“Everyone thinks that the Japanese possess some special magic that enables them to run rings around their competitors in world markets.”
Kenichi Ohmae wrote those words in 1980. Japan had the third highest GNP in the world then and sober prognosticators forecast that it would be the highest in the world by 2000. American companies figured that if they copied successful Japanese companies, they would succeed, too.
Today, several analysts think that American companies can do better if they emulate the companies that the Germans call “Mittelstand.” They’re small to medium-sized German companies and they’re drawing a lot of attention. According to the Economist.
“Officials and businesspeople from the world over are making pilgrimages to Germany to learn from the Mittelständler, much as they flocked to Japan in the 1970s to study Toyota.”
You may want to study the Mittelstand companies yourself. Just make sure you’re studying the right thing.
Two Definitions of Mittelstand
There is an official German statistical category called “Mittelstand.” It includes small to medium enterprises that have less than 500 employees and less than 50 million Euros in revenue. When the term is used that way, Mittelstand companies make up more than 90% of all German firms and provide a huge chunk of the economic output of the country.
But “Mittelstand” is also used as shorthand for some business values. Big companies like Bosch might claim to be “Mittelstand” in their attitudes or culture. They’re claiming the same values as Mittelstand companies that are mostly privately held and mostly family owned. Those companies have a few things that they do that are worth studying.
Long Term Focus
Mittelstand companies make plans and decisions based on the long term. There’s no chasing after quarterly profits here. To some extent that’s a natural result of being a family-owned business. Being privately held makes it easier.
Mittelstand firms are very conservative financially. They try to maintain a strong balance sheet and limit their financial exposure. That makes them able to weather downturns and even to seize the opportunities that downturns offer.
Niche, Sweet Niche
Mittelstand companies find a niche and fill it. The niches aren’t especially romantic. Go to the refrigerator or trot down to the supermarket and find a fat tubular package of sausage. Look at the clip on the end. That clip and the system that puts it on the sausage package are made by Mittelstand company, Poly-Clip.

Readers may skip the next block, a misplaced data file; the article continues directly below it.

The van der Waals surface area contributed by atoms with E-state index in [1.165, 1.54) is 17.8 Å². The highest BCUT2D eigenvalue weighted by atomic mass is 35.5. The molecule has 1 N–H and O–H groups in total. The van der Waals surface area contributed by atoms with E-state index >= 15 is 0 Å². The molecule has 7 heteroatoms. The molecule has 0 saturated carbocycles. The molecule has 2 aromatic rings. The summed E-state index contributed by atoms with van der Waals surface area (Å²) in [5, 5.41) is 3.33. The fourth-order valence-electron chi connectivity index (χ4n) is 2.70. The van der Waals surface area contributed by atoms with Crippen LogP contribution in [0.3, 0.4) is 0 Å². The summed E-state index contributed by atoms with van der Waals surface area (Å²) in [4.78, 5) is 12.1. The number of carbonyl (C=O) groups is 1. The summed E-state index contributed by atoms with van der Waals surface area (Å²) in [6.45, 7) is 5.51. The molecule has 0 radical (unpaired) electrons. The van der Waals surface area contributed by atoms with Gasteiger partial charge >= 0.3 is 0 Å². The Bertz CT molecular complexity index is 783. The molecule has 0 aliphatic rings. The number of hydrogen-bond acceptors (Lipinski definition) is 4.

Part of dominating a niche is becoming indispensable to your customers. Mittelstand companies do that by collaborating with their customers to create better products.
Companies love to claim that “people are our greatest asset.” Then they treat people like a piece of machinery. Mittelstand companies treat their people like valuable people. Not parts. Not “assets.” The companies help the people become more valuable with lots of training, beginning with apprenticeship. The result is that turnover in Mittelstand firms is about 2 percent per year.
Things You Can’t Copy
You may be able to adopt those four elements, but you’ll have to do it in an American way. One thing we learned from studying Japanese companies, is that you have to drain away the things that are embedded in the culture or the economic ecosystem.
German culture values work in a way that doesn’t translate to the US. The country has a superb apprenticeship system that undergirds German companies of all sizes.
Things that Go Against the American Business Grain
If you want to adopt Mittelstand practices you have to shed some American business cultural baggage. We Americans laud start-ups and fast growth and entrepreneurial spirit. Mittelstand management is more conservative both financially and strategically.
Unless you’re located in Germany, you’re going to have to adapt to the culture and the economic ecosystem of wherever you are. If you don’t have a history of good relations with the people who work at your company, you can start today to fix that, but it will take a while. If you haven’t been managing conservatively and for the long term, you’ll need some time to clean up your balance sheet and change your way of thinking.
The Good News
Don’t despair. There are American companies very much like the Mittelstand companies. One of them is in Covington, Kentucky. Atkins & Pearce is a family owned business that is now in the seventh generation. Here’s how they describe themselves.
“Atkins & Pearce, Inc. (est. 1817) is a leading manufacturer of braided technical textiles based in Covington, Kentucky. We produce and process industrial cordage and twine, coated insulation sleeving, tubing, expandable sleeving, lacing tapes, tie cords, candlewick, and custom braided textile products. We offer our clients 200 years of fiber technology expertise and the most advanced textile processing capabilities on the market. We establish strong partnerships with clients that are founded on collaborating to achieve your growth goals.”
That’s sounds “Mittelstandish” to me. So does the way they pay attention to hiring and training. When Tom Hall and I wrote about them in Ruthless Focus, the average tenure of a day shift worker was just shy of 15 years.
Before you attempt to learn the lessons of successful businesses from another culture or country, you need to drain away the effects of the culture and the economic ecosystem.
If you want to have the kind of success that the Mittelstand companies have, you have to do the basic four things they do, but do them in a way that’s right for you and for the business world you inhabit.
Start today to think about managing for the long term. Make your financial management as conservative as possible. Focus ruthlessly on a market that you can serve well and partner with your customers. Treat your people right and help them grow.